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02 September 2003

U.S. Authorities Arrest Suspect in Release of Internet Worm

Thousands of computers affected, causing, significant financial damage

A U.S. law enforcement team announced the arrest of a Minnesota man August 29 in connection with the release of a harmful computer program that caused significant damage to vulnerable machines earlier in the month.

Jeffrey Lee Parson is charged with causing damage to protected computers, a violation of U.S. law. If convicted, the 18-year-old suspect faces a maximum sentence of 10 years in prison and a $250,000 fine.

According to a press release issued by the U.S. Attorney's Office in the Pacific Coast state of Washington, the harmful software released by Parson "infected at least 7,000 individual Internet users' computers, [and] turned those computers into drones that attacked or attempted to attack Microsoft."

The Blaster worm was able to invade other computers through a software vulnerability in widely used Microsoft programs. The U.S. Attorney is Washington state is handling the matter because that state is home to the headquarters of the company.

"The Department of Justice takes these crimes very seriously," said U.S. Attorney General John Ashcroft. "We will devote every resource possible to tracking down those who seek to attack our technological infrastructure."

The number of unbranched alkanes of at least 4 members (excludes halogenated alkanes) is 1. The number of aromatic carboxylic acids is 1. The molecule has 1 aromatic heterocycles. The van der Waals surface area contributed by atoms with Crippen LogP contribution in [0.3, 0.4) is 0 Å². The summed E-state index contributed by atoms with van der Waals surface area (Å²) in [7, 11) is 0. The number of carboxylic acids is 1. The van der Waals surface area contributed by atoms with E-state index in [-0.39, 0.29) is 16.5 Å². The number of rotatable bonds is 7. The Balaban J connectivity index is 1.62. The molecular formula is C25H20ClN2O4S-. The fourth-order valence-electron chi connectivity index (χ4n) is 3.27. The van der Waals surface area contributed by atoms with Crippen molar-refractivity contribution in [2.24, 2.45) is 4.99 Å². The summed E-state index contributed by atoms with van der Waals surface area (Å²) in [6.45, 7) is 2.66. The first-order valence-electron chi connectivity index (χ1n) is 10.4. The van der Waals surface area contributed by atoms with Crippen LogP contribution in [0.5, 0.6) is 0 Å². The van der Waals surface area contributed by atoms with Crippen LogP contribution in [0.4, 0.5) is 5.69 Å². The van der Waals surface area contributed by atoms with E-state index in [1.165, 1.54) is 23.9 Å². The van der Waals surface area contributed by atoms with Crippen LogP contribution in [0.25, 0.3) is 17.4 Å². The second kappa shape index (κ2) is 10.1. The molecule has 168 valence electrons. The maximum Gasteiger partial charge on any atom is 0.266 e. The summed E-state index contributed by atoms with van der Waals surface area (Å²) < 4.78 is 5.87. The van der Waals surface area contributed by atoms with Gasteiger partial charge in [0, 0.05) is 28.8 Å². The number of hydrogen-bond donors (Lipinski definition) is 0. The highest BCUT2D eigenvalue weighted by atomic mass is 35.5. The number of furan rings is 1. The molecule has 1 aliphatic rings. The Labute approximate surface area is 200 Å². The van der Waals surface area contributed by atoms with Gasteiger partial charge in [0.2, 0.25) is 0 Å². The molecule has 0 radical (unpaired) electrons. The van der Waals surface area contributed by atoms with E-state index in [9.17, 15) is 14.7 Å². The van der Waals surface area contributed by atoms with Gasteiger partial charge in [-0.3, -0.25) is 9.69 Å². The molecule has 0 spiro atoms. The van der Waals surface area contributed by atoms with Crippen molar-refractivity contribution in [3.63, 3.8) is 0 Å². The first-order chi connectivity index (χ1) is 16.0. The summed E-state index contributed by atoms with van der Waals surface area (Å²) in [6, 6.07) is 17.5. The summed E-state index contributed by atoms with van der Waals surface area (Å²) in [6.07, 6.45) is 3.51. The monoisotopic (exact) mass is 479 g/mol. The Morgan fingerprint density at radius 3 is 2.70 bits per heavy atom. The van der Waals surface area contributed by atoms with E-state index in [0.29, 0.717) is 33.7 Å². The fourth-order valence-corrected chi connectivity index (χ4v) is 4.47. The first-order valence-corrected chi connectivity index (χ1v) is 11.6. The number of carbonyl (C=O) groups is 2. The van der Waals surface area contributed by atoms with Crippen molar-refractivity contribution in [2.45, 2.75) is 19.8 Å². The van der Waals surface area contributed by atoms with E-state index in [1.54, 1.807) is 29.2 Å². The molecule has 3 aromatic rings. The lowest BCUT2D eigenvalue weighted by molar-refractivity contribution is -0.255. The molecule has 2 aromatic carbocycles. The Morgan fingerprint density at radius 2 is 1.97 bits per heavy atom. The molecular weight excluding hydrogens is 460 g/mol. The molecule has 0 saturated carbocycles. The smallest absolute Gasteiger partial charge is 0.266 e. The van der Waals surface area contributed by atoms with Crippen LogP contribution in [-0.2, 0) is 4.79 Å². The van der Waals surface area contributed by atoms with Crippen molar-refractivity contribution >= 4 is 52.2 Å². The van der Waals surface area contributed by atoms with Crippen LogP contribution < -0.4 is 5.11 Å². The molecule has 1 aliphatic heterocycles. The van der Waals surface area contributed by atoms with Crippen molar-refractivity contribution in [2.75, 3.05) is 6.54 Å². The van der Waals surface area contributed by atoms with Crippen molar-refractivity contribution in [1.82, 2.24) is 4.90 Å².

Parson is charged with creating only one variant of the Blaster worm. Other versions were released onto the Internet in preceding weeks, and authorities are still pursuing those violators of computer security laws.

Further information about the Blaster worm and how computers should contend with it is available from the Carnegie Melon Software Engineering Institute at http://www.cert.org/advisories/CA-2003-20.html and from the Microsoft Corporation at http://www.microsoft.com/security/incident/blast.asp

Following is the text of the Washington state U.S. attorney's office press release:

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United States Attorney's Office
Western District of Washington
August 29, 2003

MINNEAPOLIS, MINNESOTA MAN ARRESTED FOR